Now, some in Congress are putting employers back in their crosshairs by pushing legislation to reverse that ruling.
The House voted 225-199 last week to make an important pro-employee change in the way the 180-day statute of limitations is calculated. The bill would make clear that each new lowered paycheck would count as another “discriminatory act.” That would provide aggrieved employees with a fresh 180 days to file a discrimination complaint.
In contrast, the Supreme Court ruling said the discriminatory act occurs when the organization originally sets the person’s salary, which is beyond 180 days for most employees. (Ledbetter v. Goodyear Tire & Rubber Co.)
The so-called Lilly Ledbetter Fair Pay Act (based on the name of the woman who brought the original lawsuit) would allow employees who could prove discrimination to collect two years’ worth of back pay. It would have the side effect of increasing the amount of time employers must preserve pay records and .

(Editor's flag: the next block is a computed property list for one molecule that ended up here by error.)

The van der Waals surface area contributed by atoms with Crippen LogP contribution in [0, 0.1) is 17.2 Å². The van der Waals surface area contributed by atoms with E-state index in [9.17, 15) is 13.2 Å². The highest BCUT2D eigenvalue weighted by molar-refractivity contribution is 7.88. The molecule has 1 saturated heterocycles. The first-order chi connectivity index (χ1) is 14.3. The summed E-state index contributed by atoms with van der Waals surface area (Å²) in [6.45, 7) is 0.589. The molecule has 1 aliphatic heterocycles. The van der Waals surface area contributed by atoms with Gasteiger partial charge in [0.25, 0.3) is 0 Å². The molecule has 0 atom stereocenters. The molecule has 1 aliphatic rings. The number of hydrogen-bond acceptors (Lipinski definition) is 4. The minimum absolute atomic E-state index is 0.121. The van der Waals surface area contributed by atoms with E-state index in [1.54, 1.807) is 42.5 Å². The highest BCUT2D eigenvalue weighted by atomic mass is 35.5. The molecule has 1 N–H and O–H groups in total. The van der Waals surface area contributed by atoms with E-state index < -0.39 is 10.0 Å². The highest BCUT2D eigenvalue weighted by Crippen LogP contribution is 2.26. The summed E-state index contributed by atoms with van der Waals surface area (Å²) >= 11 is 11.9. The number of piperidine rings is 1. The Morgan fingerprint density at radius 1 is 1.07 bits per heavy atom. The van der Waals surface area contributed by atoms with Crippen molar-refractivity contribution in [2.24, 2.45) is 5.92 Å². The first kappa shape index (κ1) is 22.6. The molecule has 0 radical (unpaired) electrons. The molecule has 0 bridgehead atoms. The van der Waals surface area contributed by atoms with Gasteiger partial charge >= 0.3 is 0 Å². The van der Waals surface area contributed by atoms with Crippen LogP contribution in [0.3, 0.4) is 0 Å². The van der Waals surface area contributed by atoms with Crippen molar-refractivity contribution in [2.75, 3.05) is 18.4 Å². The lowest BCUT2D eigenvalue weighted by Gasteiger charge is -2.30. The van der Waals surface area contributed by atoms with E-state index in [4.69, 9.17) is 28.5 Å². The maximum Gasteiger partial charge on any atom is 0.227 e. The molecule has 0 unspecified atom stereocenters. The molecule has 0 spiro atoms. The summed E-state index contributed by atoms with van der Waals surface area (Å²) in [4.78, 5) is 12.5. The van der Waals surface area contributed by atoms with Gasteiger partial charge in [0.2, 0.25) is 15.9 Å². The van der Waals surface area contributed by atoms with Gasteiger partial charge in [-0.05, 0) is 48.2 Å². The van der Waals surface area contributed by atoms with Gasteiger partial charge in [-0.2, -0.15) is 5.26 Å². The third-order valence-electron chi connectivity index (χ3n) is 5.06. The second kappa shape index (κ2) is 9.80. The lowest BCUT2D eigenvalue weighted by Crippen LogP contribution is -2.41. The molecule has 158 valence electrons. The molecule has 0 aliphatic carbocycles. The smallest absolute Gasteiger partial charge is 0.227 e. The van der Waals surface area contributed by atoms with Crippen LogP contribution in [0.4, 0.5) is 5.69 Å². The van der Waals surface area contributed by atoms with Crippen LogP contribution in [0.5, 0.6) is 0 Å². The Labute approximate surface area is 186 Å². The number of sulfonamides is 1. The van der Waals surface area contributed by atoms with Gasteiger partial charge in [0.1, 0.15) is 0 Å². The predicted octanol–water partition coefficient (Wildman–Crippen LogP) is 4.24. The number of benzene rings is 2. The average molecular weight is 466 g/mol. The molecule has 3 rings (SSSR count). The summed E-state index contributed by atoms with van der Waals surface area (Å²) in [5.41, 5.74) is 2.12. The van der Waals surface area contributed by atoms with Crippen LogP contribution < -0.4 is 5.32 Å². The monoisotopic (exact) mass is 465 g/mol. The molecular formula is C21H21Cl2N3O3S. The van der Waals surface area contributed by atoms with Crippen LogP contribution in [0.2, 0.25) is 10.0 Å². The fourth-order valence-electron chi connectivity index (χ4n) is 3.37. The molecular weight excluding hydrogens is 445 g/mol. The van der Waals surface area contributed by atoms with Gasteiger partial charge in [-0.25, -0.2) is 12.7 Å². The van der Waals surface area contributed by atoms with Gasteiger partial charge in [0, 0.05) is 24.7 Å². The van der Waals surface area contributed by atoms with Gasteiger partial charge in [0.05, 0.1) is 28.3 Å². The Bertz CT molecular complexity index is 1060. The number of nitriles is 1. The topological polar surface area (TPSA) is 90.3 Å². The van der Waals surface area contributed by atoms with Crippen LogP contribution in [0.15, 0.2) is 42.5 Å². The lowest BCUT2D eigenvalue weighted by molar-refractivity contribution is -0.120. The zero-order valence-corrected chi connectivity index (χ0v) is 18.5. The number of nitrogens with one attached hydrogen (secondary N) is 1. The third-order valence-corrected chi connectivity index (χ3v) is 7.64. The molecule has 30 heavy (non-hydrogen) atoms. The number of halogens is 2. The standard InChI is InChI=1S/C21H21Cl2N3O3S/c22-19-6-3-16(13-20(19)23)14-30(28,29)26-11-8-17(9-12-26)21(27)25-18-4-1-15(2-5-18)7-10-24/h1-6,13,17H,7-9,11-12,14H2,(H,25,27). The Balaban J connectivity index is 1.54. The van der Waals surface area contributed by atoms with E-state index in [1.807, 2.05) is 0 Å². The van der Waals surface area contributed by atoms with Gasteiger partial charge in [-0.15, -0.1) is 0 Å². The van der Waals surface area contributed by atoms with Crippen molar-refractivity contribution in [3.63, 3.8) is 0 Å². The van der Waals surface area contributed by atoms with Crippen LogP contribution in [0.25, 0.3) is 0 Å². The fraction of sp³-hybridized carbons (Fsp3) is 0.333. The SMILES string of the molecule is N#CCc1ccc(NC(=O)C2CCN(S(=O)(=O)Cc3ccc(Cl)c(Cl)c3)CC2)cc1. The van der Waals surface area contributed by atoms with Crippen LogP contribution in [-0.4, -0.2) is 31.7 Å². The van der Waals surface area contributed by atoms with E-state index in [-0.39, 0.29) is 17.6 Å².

Outlook: This is where it ends
Fortunately for employers, this legislation won’t likely win final passage. Reason: The bill, favored almost solely by Democrats, faces tougher hurdles in the Senate.
Plus, even if the Senate does give the nod, President Bush has vowed to veto the measure. He opposes the bill because if the claim-filing time limits are expanded, “evidence often will have been lost, memories will have faded, and witnesses will have moved on.”
The White House also claims the bill “far exceeds the stated purpose of undoing the Court’s decision” because it allows employees to bring charges based on “any ‘other practice’ that remotely affects an individual’s wages, benefits, or other compensation in the future.”
The President also claims the current statute of limitations has not “caused any systemic prejudice to the interest of employees.” The new bill, the President alleges, will “exacerbate the existing heavy burden on the courts.”